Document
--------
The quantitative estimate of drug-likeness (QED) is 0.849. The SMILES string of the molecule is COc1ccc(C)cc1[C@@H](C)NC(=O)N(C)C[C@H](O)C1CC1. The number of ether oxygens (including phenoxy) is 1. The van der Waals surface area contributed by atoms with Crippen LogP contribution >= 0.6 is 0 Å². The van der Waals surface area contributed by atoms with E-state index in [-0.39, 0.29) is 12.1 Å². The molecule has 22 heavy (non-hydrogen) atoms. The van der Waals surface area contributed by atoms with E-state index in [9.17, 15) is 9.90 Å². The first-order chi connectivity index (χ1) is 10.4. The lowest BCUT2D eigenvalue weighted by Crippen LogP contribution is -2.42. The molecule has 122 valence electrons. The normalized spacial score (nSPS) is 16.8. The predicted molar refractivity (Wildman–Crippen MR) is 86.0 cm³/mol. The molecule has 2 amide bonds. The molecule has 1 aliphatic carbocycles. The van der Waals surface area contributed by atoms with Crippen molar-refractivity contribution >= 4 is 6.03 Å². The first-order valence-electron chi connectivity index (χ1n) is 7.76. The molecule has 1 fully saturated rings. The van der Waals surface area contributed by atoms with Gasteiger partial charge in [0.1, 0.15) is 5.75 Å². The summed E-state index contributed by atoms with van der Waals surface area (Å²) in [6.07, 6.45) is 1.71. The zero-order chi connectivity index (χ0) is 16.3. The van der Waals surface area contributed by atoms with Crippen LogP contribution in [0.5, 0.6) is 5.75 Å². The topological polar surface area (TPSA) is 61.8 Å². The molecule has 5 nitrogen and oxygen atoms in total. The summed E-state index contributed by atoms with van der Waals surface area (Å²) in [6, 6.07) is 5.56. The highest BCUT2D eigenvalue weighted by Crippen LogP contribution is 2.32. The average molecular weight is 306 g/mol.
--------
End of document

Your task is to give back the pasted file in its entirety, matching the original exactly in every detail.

The quantitative estimate of drug-likeness (QED) is 0.849. The SMILES string of the molecule is COc1ccc(C)cc1[C@@H](C)NC(=O)N(C)C[C@H](O)C1CC1. The number of ether oxygens (including phenoxy) is 1. The van der Waals surface area contributed by atoms with Crippen LogP contribution >= 0.6 is 0 Å². The van der Waals surface area contributed by atoms with E-state index in [-0.39, 0.29) is 12.1 Å². The molecule has 22 heavy (non-hydrogen) atoms. The van der Waals surface area contributed by atoms with E-state index in [9.17, 15) is 9.90 Å². The first-order chi connectivity index (χ1) is 10.4. The lowest BCUT2D eigenvalue weighted by Crippen LogP contribution is -2.42. The molecule has 122 valence electrons. The normalized spacial score (nSPS) is 16.8. The predicted molar refractivity (Wildman–Crippen MR) is 86.0 cm³/mol. The molecule has 2 amide bonds. The molecule has 1 aliphatic carbocycles. The van der Waals surface area contributed by atoms with Crippen molar-refractivity contribution >= 4 is 6.03 Å². The first-order valence-electron chi connectivity index (χ1n) is 7.76. The molecule has 1 fully saturated rings. The van der Waals surface area contributed by atoms with Gasteiger partial charge in [0.1, 0.15) is 5.75 Å². The summed E-state index contributed by atoms with van der Waals surface area (Å²) in [6.07, 6.45) is 1.71. The zero-order chi connectivity index (χ0) is 16.3. The van der Waals surface area contributed by atoms with Crippen LogP contribution in [0.5, 0.6) is 5.75 Å². The topological polar surface area (TPSA) is 61.8 Å². The molecule has 5 nitrogen and oxygen atoms in total. The summed E-state index contributed by atoms with van der Waals surface area (Å²) in [6, 6.07) is 5.56. The highest BCUT2D eigenvalue weighted by Crippen LogP contribution is 2.32. The average molecular weight is 306 g/mol.